Wireless device can see through walls to detect walking speed

May 02, 2017 // By Jean-Pierre Joosting
Breathing, blood pressure, body temperature and pulse provide an important window into the complexities of human health. However, a growing body of research suggests that another vital sign - how fast you walk - could be a better predictor of health issues like cognitive decline, falls, and even certain cardiac or pulmonary diseases.

Unfortunately, it's hard to accurately monitor walking speed in a way that's both continuous and unobtrusive. Professor Dina Katabi's group at MIT's Computer Science and Artificial Intelligence Laboratory (CSAIL) have been working on the problem, and believe that the answer is to go wireless.

In a new paper, the team presents "WiGait," a device that can measure the walking speed of multiple people with 95 to 99 percent accuracy using wireless signals. The system is an update of a device that Katabi's team presented to President Obama in 2015.

The size of a small painting, the device can be placed on the wall of a person's house. It builds on Katabi's previous work that analyzes wireless signals reflected off people's bodies to measure a range of behaviors, from breathing and falling to specific emotions. (The signals emit roughly 100 times less radiation than a standard cellphone.)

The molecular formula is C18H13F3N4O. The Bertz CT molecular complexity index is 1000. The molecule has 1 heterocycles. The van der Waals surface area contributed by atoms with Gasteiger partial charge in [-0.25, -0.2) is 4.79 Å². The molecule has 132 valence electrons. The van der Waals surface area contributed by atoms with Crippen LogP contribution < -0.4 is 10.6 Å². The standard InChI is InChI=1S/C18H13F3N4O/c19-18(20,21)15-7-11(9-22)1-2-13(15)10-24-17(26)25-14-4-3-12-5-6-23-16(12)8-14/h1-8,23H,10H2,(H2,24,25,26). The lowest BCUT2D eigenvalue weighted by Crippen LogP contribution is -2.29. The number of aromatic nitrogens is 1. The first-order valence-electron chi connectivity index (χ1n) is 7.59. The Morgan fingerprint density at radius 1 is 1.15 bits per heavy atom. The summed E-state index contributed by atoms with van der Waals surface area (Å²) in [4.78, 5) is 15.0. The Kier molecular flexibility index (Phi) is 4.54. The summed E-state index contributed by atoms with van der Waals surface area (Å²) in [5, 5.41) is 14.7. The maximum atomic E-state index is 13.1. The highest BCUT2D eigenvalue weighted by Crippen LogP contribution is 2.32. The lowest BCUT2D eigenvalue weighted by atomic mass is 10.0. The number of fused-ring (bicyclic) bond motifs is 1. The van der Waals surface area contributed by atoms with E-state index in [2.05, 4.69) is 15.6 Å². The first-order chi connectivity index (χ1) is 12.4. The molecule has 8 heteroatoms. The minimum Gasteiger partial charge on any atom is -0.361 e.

"By using in-home sensors, we can see trends in how walking speed changes over longer periods of time," says lead author and PhD student Chen-Yu Hsu. "This can provide insight into whether someone should adjust their health regimens, whether that's doing physical therapy or altering their medications."

WiGait is also 85 to 99 percent accurate at measuring a person's stride length, which could allow researchers to better understand conditions like Parkinson's disease that are characterized by reduced step size.

Hsu and Katabi developed WiGait in collaboration with CSAIL PhD student Zachary Kabelac and master's student Rumen Hristov, alongside undergraduate Yuchen Liu from the Hong Kong University of Science and Technology, and assistant professor Christine Liu from the Boston University School of Medicine. The team will present their paper in May at ACM's CHI Conference on Human Factors in Computing Systems in Colorado.